Tribal conflicts threaten women
PNG is a vast South Pacific archipelago burdened by poverty, although it is very rich in natural resources. In the highlands of PNG, tribal conflicts occur frequently. Women and children are particularly threatened by violence.
Traditionally, fights between tribes erupt over land disputes, the bride price of women or the possession of pigs. For instance, the ongoing Tigibi tribal war broke out in 2013 over a family quarrel, first fought with bows and arrows and later escalating into shooting with semi-automatic assault rifles. Crops were destroyed and villages left empty. “When the other tribe attacked, they burned down our house and vegetable garden. We had to run for our lives,” recounts Alice Bibe, mother of four small children, who used to live in Tari Town in Hela Province.
The proliferation of guns has exacerbated these tribal conflicts. Furthermore, governance structures at all levels are weak, leading to a breakdown of law and order.
One more recent cause of inter-tribal violence concerns the allocation of royalties from extractive industries operating in the region. A huge $ 19 billion Exxon-led liquefied natural gas (LNG) project is located in the highlands. Many promises were made to the tribal people about jobs and profits for the local economy. The LNG company build its pipelines through tribal land. However, the royalties to landowners and levies to communities remain far below the promised sums. Some people are perceived to get wealthy while others are not. Jealousy over assets like cars arose. This issue has fuelled a strong sense of discontent in the poor region, resulting in rising tensions.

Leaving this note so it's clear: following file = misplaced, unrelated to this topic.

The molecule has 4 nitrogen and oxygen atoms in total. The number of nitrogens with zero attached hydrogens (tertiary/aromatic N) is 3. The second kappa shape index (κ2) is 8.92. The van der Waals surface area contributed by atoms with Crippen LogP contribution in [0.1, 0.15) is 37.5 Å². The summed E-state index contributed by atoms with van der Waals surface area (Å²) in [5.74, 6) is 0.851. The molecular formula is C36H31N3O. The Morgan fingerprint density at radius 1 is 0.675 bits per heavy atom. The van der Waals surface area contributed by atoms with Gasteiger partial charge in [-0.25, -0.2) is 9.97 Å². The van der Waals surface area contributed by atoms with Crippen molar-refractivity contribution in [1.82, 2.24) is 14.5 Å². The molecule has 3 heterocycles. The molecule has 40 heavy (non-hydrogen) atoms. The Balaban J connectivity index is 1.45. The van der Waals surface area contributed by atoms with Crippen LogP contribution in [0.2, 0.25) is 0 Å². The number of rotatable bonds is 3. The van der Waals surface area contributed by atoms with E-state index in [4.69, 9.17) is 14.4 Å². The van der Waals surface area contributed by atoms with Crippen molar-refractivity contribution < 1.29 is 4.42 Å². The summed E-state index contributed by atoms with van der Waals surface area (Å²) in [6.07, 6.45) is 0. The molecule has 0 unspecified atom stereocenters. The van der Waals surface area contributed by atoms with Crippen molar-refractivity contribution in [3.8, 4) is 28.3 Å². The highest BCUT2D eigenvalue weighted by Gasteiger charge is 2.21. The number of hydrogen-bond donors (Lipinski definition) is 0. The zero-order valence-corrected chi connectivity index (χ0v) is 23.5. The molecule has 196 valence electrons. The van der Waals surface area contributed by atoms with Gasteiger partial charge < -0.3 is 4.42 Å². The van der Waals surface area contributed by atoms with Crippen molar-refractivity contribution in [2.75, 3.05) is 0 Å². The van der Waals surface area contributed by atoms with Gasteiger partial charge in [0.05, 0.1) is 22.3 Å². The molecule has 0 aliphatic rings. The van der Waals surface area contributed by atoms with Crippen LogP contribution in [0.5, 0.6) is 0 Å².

Fighting leads to displacement, but host communities in other areas not always welcome the newly arriving families. Many women are widowed which exposes them and their children to exploitation, sexual assault and food insecurity.
Despite their vulnerability, however, women in PNG play a prominent role in conflict resolution. They are perceived as “neutral”, since their connection to a local group is commonly through marriage rather than descent. “Women are more easily accepted as advocates for peace,” says Sarah Garap, director of the women’s organisation Meri I Kirap Sapotim.
Women also draw on indigenous customs of peacebuilding like gift exchange. They are usually the first to return to communities in the aftermath of conflict and act as the pioneers of peace and reconciliation.
Anggia Anggraini Burchill is a gender and protection specialist with UN Women. She lives in Port Moresby, Papua New Guinea.